Speakers can inadvertently create barriers to listening by speaking too fast or too slow.

When speakers speak too fast, listeners may not be able to keep up, which can lead to lost information and confusion. When speakers speak too slowly, listeners may get bored and lose focus.

11. Social and professional status

When people have a higher rank in a particular context, they are typically afforded more privileges. This gives them an unfair advantage, especially in communication situations.

The power differential between people creates an unspoken hierarchy, where the person with more power does not feel obliged to listen to the person with less power.

Social status can also be a barrier to listening. When we view someone as having a lower social status, it creates a psychological barrier that interferes with our ability to listen to them.

It is because we tend to focus more on their social inferiority than what they are saying. Even if we don’t consciously think that someone is inferior to us, we may still not listen to them or take their advice seriously.

Also read: 21 Good Examples of Accountability

12. Dismissive behavior

When someone is dismissive, they are not open to what the other person is saying. They are not interested in hearing their side of the story or understanding their perspective.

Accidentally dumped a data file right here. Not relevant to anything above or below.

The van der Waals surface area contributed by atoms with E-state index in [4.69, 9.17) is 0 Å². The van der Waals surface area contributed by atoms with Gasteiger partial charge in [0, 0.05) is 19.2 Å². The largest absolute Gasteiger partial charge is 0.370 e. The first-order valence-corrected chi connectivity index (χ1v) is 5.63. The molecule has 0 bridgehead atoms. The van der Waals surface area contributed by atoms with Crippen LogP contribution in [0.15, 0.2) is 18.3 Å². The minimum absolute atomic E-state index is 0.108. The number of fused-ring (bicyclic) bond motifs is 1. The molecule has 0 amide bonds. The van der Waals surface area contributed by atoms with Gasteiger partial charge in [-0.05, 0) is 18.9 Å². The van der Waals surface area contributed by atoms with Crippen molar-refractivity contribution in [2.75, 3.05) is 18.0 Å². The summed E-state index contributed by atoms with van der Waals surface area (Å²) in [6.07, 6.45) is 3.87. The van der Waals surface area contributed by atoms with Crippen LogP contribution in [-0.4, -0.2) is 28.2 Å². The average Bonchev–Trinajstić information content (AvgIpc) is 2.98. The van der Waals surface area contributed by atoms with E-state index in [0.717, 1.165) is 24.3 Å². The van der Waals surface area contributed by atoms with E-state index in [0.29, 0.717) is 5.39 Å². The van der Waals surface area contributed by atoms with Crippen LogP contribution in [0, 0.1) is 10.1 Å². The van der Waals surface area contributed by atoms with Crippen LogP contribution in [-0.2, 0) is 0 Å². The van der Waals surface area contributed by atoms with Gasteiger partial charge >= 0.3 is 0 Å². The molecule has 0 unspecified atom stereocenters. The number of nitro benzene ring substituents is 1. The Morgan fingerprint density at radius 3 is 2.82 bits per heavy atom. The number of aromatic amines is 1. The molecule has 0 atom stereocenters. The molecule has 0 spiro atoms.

Being dismissive often comes across as being judgmental or condescending. It can also make people feel as if they are not respected or that their opinions are not valued.

Dismissive behavior is a barrier to listening because it sends the message that the speaker is not worth our time or attention.

That type of behavior can be exhibited in many ways, such as cutting off the speaker, talking over them, or making negative comments about what they are saying.


There are many different types of listening barriers that can impede effective communication. Some of these barriers are caused by the speaker, such as a poor speaking voice or poor language usage.

Other barriers are due to the listener, such as not paying attention or being distracted. And still, others are environmental, such as noise or interference.

Whatever the cause, it is important to be aware of these barriers and do what we can to overcome them. This means making a conscious effort to improve our speaking and listening skills.

And taking steps to create an environment that is conducive to effective communication. With practice and patience, we can all become better listeners and communicators.